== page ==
The rant by the Tribune’s Kass about how former radical, Marilyn Katz, has become a “mainstream” figure in Chicago’s Public Relations business community, reminded me of an old song.  On August 17, 1969, Grace Slick and her band, Jefferson Airplane, woke up the crowd at the Woodstock Music and Arts Fair with what she described as “morning maniac music”: the title song from their upcoming album, Volunteers.  Included among the song’s lyrics was the following passage:

One generation got old.
One generation got soul.
This generation got no destination to hold.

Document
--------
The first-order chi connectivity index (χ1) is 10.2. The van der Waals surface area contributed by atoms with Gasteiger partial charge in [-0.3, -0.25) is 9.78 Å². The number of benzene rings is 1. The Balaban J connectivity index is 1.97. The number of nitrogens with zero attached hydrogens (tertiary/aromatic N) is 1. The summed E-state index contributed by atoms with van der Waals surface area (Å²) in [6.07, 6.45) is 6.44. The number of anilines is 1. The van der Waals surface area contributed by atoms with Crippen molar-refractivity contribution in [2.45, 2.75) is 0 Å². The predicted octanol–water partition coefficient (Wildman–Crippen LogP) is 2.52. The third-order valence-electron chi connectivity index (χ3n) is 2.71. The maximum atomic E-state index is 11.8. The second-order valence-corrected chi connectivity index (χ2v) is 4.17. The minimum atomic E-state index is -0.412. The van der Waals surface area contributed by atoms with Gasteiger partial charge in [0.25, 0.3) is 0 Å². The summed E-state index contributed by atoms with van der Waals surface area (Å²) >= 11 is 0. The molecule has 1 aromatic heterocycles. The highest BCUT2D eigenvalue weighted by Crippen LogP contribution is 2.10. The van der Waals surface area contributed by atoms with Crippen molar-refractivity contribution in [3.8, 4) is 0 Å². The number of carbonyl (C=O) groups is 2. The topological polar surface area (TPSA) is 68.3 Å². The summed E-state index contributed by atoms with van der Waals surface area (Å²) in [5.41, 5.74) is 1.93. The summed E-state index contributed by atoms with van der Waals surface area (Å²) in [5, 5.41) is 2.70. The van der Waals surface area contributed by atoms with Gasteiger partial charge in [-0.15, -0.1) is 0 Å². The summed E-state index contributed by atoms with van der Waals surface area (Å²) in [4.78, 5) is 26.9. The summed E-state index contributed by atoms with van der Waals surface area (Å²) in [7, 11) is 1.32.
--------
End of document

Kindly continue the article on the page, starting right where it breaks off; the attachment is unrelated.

The Marilyn Katz story and the Bill Ayers story tell me that our generation got old.  The former radicals of that era are now playing important roles within what they used to consider an archaic milieu, referred to as “the establishment”.  Nevertheless, many members of this latest “establishment” generation are in a fight to retain the claim of having “soul” by helping to bring an African-American to The White House for the first time in this nation’s history.  The crowds at the McCain and Palin rallies have expressed their fear of what an Obama Administration might bring to America.  These McCain supporters have been able to replace their fears of how they are going to economically survive from day to day and how to fund their retirement plans with the fears conjured up by Schmidt, Davis and their ilk.  The ball is now in the court of the Obama campaign to help establish a legacy for these people and all Americans – by righting the ship capsized by the “perfect storm” of greed, corruption and deregulation.  Another three-pointer would be nice.